Double Checking Reality in a Work of Fantasy

I think I may have mentioned on this blog that I write stories.  Have I mentioned that?

I have? Okay, good.

What I don’t think I’ve mentioned is that I don’t write short stories. Or even novellas. My manuscripts tend to come in around 90-100,000 words on the light end. My favorite ones, the ones that I slog and really suffer for are in the 160,000 word range.

In my quest for pre-readers. proofers, critiquers, beta readers, whatever you want to call them I’ve had some problems.

Not with the length. Most of them have assured me that the length is just fine. If I trim out any more of the story, it will lose something.

I’ve taken most of these comments with a 50 lb. bag of salt. Remember the post from the other day?  About how to be a good critiquer? That bit about chasing people down and pinning them to a wall, threatening them with overly large and fluffy bloodsucking marsupials? Yeah.

That actually happened. Almost every time I asked someone to read my work.

I would’ve preferred they just said “no” rather than making me track them down like that. Or even saying “the story sucks, and here’s why” from an anonymous e-mail account that was closed immediately upon sending said e-mail after moving away to an undisclosed address in a new country just so they didn’t have to look me in the eye when they said it.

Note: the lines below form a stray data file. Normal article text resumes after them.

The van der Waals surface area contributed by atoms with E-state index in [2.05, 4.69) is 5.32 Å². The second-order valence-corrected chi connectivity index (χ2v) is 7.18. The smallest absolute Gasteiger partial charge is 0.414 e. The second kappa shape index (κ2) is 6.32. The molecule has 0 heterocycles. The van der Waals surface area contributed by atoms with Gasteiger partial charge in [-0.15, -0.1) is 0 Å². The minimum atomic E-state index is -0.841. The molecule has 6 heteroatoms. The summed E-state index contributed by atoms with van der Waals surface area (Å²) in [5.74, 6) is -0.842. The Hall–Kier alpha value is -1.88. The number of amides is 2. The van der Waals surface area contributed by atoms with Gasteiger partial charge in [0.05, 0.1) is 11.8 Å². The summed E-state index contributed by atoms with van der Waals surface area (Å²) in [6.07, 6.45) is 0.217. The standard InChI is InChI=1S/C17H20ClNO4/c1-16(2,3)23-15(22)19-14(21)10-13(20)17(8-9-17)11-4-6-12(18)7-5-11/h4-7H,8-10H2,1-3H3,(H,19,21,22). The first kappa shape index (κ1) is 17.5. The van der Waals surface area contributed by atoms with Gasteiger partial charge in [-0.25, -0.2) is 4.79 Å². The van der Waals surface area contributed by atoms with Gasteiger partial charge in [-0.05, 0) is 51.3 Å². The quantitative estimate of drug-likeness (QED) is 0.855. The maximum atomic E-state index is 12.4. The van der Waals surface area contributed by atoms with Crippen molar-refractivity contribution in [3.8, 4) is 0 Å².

“Why does this matter, Katty?”

Well, see, I’ve been laboring of book 2 of the fantasy novel (draftthreealmostdonedraftthreealmostdone) and there’s always been a part that has concerned me about it.

About 2/3 of the way through my book, I take my hero’s leg. At the knee. No more leg. Magic cannot regrow a new one for you, here’s a crutch, have a nice day. What I’ve noticed in a great many novels is that often when a character is wounded in such fashion, he is left behind by the party to heal. Exeunt stage left.

My hero does not leave the party. My hero continues on with the quest. He’s angry, he’s bitter, he isn’t certain of himself anymore, angst and so on, to eventually recover and play a major role in the grand finale.